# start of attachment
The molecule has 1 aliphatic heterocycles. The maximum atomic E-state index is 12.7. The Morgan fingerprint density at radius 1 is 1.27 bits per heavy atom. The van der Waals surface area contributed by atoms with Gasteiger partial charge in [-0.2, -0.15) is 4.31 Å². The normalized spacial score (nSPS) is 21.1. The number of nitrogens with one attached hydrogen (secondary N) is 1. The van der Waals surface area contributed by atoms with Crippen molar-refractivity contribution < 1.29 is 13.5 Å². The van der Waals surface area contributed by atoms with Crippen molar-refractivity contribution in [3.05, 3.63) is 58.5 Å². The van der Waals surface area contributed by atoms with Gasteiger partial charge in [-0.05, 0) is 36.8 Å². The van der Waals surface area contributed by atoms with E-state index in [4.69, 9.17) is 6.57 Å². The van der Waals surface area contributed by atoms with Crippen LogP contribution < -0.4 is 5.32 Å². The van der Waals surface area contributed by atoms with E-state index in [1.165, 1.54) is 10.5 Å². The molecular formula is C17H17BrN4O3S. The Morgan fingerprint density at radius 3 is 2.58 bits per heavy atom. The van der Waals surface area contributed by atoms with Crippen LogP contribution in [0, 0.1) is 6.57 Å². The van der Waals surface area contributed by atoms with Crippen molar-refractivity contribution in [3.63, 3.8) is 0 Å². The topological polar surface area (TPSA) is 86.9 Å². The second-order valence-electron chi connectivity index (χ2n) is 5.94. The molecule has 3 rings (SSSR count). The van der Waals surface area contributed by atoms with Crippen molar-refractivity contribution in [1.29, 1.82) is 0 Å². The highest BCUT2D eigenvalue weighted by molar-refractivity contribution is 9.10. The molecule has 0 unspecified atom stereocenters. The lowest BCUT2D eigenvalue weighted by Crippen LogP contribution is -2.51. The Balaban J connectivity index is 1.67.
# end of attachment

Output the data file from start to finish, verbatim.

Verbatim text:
The molecule has 1 aliphatic heterocycles. The maximum atomic E-state index is 12.7. The Morgan fingerprint density at radius 1 is 1.27 bits per heavy atom. The van der Waals surface area contributed by atoms with Gasteiger partial charge in [-0.2, -0.15) is 4.31 Å². The normalized spacial score (nSPS) is 21.1. The number of nitrogens with one attached hydrogen (secondary N) is 1. The van der Waals surface area contributed by atoms with Crippen molar-refractivity contribution < 1.29 is 13.5 Å². The van der Waals surface area contributed by atoms with Crippen molar-refractivity contribution in [3.05, 3.63) is 58.5 Å². The van der Waals surface area contributed by atoms with Gasteiger partial charge in [-0.05, 0) is 36.8 Å². The van der Waals surface area contributed by atoms with E-state index in [4.69, 9.17) is 6.57 Å². The van der Waals surface area contributed by atoms with Crippen LogP contribution < -0.4 is 5.32 Å². The van der Waals surface area contributed by atoms with E-state index in [1.165, 1.54) is 10.5 Å². The molecular formula is C17H17BrN4O3S. The Morgan fingerprint density at radius 3 is 2.58 bits per heavy atom. The van der Waals surface area contributed by atoms with Crippen LogP contribution in [0, 0.1) is 6.57 Å². The van der Waals surface area contributed by atoms with Crippen molar-refractivity contribution in [3.63, 3.8) is 0 Å². The topological polar surface area (TPSA) is 86.9 Å². The second-order valence-electron chi connectivity index (χ2n) is 5.94. The molecule has 3 rings (SSSR count). The van der Waals surface area contributed by atoms with Crippen molar-refractivity contribution in [1.29, 1.82) is 0 Å². The highest BCUT2D eigenvalue weighted by molar-refractivity contribution is 9.10. The molecule has 0 unspecified atom stereocenters. The lowest BCUT2D eigenvalue weighted by Crippen LogP contribution is -2.51. The Balaban J connectivity index is 1.67.